Irish Setter Dog Breed
Country of Origin: Ireland
Height: Males 23 to 27 inches, females 21.5 to 25 inches
Weight: Males 70 to 75 pounds, females 60 to 65 pounds
Coat: Moderate length, straight, flat, with feathering
Colors: Rich chestnut red with no trace of black; may have white markings|also mahogany
Other Names: Irish Red Setter
Registries (With Group): AKC (Sporting); UKC (Gun Dog)
Origin and History
Setting dogs have existed in Ireland since the 1700s. Although their exact origins remain a mystery, the Irish Setter is believed to descend from a variety of spaniels, setters, and pointers. They were used to locate birds with their highly developed sense of smell, and once the prey was discovered, had to hold their position instead of chasing it, which ensured that they would not accidentally cross into the line of gunfire. Setters bred in Ireland throughout the 18th century and into the 19th century were both red and red and white. It was in the mid 1800s, when all-reds started to turn heads in the show ring, that they became increasingly popular.
These setters were brought to the United States in the late 1800s to work as gundogs. Their flashy red coat also made them popular in the show ring, and by the mid-1900s, they were one of the most popular breeds in the country. The demand for puppies strained the breed, though, and its popularity fell off. The decline in popularity has allowed breeders to recover the Irish Setter’s better traits, and today’s breeders are working hard to reemphasize his qualities as a hardworking field dog and an eye-catching show dog without sacrificing temperament.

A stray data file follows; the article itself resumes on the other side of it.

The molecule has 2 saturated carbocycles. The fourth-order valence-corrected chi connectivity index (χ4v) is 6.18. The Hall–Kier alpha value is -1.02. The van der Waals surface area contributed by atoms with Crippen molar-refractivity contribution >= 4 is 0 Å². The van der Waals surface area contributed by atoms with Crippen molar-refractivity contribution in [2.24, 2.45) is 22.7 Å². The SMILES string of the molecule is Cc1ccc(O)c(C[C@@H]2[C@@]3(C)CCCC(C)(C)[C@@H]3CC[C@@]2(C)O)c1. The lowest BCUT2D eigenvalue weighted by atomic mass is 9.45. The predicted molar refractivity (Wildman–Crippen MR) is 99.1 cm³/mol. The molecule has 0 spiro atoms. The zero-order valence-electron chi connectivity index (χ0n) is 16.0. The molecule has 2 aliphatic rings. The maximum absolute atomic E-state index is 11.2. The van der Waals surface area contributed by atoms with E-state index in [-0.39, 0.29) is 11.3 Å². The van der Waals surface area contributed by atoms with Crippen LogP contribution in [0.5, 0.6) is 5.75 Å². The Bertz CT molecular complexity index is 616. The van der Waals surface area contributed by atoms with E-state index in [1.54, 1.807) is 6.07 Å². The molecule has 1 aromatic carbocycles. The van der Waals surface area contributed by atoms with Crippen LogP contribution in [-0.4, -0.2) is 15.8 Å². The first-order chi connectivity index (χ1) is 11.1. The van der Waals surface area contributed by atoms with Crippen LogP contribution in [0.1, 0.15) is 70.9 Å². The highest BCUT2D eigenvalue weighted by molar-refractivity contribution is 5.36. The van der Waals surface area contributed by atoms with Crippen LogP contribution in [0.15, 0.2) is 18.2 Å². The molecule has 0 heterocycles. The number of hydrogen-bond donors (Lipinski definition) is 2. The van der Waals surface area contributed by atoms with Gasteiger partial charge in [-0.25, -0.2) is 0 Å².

Big, elegant, and athletic, with a flowing red coat and upbeat personality, the Irish Setter turns heads wherever he appears. His devil-may-care personality, paired with a happy-go-lucky air, endear him to all he meets.
The Irish Setter needs plenty of exercise. Long walks, opportunities to hunt, hiking, jogging, and biking are all activities he will enjoy and that he needs to stay healthy and happy.
The Irish Setter’s long, flowing coat must have regular brushing and combing to look its best, especially where there is profuse feathering. Show dogs require professional grooming.
This breed’s average life span is 11 to 15 years.
The Irish Setter’s enthusiasm can make it difficult for him to focus on training for long periods of time. Working him often and for shorter periods is the best way to achieve results.
Find a Nylabone chew, treat, or toy for your Irish Setter or large dog by using our Custom Product Finder!